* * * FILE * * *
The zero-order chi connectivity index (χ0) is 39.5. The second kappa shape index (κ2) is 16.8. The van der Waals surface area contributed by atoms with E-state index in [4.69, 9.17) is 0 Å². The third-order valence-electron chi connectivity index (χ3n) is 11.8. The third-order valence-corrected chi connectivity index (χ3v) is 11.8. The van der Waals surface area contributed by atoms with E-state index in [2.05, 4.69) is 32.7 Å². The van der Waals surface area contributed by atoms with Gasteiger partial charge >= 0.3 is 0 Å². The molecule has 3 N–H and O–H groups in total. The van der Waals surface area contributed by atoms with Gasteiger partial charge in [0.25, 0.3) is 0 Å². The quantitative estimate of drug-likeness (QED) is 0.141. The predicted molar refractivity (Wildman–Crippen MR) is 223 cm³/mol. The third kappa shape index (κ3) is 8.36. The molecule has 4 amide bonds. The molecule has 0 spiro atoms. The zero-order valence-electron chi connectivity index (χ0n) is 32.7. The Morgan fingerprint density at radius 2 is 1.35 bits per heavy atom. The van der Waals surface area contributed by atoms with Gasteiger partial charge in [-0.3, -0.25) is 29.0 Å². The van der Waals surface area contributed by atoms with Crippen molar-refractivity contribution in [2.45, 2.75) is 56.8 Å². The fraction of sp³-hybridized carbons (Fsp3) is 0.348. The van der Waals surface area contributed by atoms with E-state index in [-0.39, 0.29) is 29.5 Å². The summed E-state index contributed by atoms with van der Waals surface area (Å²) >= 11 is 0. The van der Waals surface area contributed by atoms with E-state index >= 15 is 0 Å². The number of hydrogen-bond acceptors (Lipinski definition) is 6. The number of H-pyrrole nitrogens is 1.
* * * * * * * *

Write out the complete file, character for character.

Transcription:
The zero-order chi connectivity index (χ0) is 39.5. The second kappa shape index (κ2) is 16.8. The van der Waals surface area contributed by atoms with E-state index in [4.69, 9.17) is 0 Å². The third-order valence-electron chi connectivity index (χ3n) is 11.8. The third-order valence-corrected chi connectivity index (χ3v) is 11.8. The van der Waals surface area contributed by atoms with E-state index in [2.05, 4.69) is 32.7 Å². The van der Waals surface area contributed by atoms with Gasteiger partial charge >= 0.3 is 0 Å². The molecule has 3 N–H and O–H groups in total. The van der Waals surface area contributed by atoms with Gasteiger partial charge in [0.25, 0.3) is 0 Å². The quantitative estimate of drug-likeness (QED) is 0.141. The predicted molar refractivity (Wildman–Crippen MR) is 223 cm³/mol. The third kappa shape index (κ3) is 8.36. The molecule has 4 amide bonds. The molecule has 0 spiro atoms. The zero-order valence-electron chi connectivity index (χ0n) is 32.7. The Morgan fingerprint density at radius 2 is 1.35 bits per heavy atom. The van der Waals surface area contributed by atoms with Gasteiger partial charge in [-0.3, -0.25) is 29.0 Å². The van der Waals surface area contributed by atoms with Crippen molar-refractivity contribution in [2.45, 2.75) is 56.8 Å². The fraction of sp³-hybridized carbons (Fsp3) is 0.348. The van der Waals surface area contributed by atoms with E-state index in [-0.39, 0.29) is 29.5 Å². The summed E-state index contributed by atoms with van der Waals surface area (Å²) >= 11 is 0. The van der Waals surface area contributed by atoms with E-state index >= 15 is 0 Å². The number of hydrogen-bond acceptors (Lipinski definition) is 6. The number of H-pyrrole nitrogens is 1.